A Visit to Glen Scotia

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Glen Scotia of Campbeltown

Glen Scotia is not the most famous of single malts but I have a feeling that could be about to change. The distillery was founded in 1832 and has been in production ever since, on and off. The distillery changed hands in 2014 and the new owners have invested significantly in both the distillery and the single malt brand.

I recently paid a visit to Campbeltown with the intention of visiting Springbank but it would have been a crying shame to miss out on seeing Glen Scotia as well. It was a little tricky to organise a visit and took a few emails back and forth but this is a very traditional distillery, for whom public tours are rather new.

Upon our arrival, we were greeted by Callum, himself an 18 year Springbank veteran who had recently made the transition to Scotia. We couldn’t have asked for a warmer welcome. There was an excellent ambassador, not just for Glen Scotia, but for Campbeltown and its whisky.

We set off on a tour that covered each area of production, from milling and mashing to fermentation, distillation and ageing. The distillery is attractive if a little grubby in places (all the best ones are) and we were fortunate to spend some time chatting to Hector the still-man about his work. It’s not every tour you get the chance to chat with the people on the front line and it was our pleasure to run into Hector again the next day and talk some more. Like our host Callum, he clearly took pride in his work at Glen Scotia.

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After the tour, we enjoyed a tasting in one of the onsite warehouses. This gave us the opportunity to taste four drams drawn straight from the cask. We tasted unpeated, medium peated and heavily peated malts, before finishing with a 1989 vintage. Glen Scotia is a whisky that has sometimes underwhelmed me in the past but these four drams convinced me that it was perhaps down to bottling choices made by previous owners, rather than the quality of the spirit itself. At cask strength, it is a rather robust, engaging dram.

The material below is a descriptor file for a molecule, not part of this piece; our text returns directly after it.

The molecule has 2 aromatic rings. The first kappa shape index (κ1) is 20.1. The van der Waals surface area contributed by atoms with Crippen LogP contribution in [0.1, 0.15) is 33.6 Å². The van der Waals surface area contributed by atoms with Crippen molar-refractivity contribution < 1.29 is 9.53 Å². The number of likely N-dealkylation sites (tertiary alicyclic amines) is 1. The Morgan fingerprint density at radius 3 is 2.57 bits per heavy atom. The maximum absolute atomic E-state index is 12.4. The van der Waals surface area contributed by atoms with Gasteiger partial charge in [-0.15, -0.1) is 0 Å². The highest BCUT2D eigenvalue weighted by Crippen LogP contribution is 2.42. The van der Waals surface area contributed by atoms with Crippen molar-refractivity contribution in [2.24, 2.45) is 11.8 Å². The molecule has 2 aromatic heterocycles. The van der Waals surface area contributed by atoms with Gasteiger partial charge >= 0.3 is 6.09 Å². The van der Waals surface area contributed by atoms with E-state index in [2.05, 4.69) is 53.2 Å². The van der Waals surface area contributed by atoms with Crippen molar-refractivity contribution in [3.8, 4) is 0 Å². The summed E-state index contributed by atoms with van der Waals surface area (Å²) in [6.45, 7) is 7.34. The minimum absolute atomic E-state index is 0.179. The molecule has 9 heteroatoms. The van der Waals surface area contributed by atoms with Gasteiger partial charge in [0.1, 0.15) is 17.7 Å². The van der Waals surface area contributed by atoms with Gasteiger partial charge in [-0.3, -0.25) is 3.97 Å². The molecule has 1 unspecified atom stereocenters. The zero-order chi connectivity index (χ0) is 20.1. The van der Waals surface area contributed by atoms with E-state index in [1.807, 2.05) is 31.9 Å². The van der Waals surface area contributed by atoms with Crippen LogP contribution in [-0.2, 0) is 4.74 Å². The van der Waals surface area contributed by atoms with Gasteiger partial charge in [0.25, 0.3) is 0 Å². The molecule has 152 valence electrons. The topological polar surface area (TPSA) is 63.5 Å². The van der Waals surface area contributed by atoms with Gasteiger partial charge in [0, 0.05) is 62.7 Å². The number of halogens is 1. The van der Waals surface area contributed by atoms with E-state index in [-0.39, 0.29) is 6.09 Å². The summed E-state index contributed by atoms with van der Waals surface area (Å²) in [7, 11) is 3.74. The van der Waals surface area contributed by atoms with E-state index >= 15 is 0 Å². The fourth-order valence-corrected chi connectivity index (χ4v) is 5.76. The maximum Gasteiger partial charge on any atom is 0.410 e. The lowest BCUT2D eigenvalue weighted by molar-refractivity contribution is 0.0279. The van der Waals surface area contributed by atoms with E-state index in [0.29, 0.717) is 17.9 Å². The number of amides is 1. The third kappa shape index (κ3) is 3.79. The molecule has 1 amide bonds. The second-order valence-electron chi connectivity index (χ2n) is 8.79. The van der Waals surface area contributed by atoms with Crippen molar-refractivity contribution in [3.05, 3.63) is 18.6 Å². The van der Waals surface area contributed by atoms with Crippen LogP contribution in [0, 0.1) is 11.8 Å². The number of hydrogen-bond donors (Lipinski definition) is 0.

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Back at the shop, we were taken through the core range of Double Cask, 15-Year-Old and Victoriana bottlings. Each is bottled at 46% and natural colour, with no chill-filtration. This in itself is a sure sign that things are heading in the right direction. Any of the three drams would have been more than welcome in my home collection but I opted instead, to purchase something a little different. I went for a peated malt from a single cask, one of just 410 bottles.

The Whisky

The whisky was distilled on the 22nd April 2002 and bottled on the 28th July 2011 at 45% abv.

Smell: Seaweed and Brine, Malt, Vanilla and Lemon. There’s Grassy Smoke, Charcoal, Ash and Barbecue Smoke.

Taste: Malt, Salt and Smoke with Vanilla, Honey and Lemon, Brine, Wood Smoke and a note of Liquorice right at the end.

Thoughts: 45% is an unusual strength to bottle a single cask at but it made the dram very drinkable. Crucially, despite the lower strength, it hasn’t been chill-filtered. Or coloured. It cost a very reasonable sum of £42 and I have to say, it’s really rather good. It’s peated and the smoke certainly plays a key role in the experience but it isn’t overpowering. It’s also more of a barbecue smoke than the medicinal tones of Islay. A fantastic day at Glen Scotia with some fantastic whiskies sampled. Mark my words, Glen Scotia is a distillery on the up.

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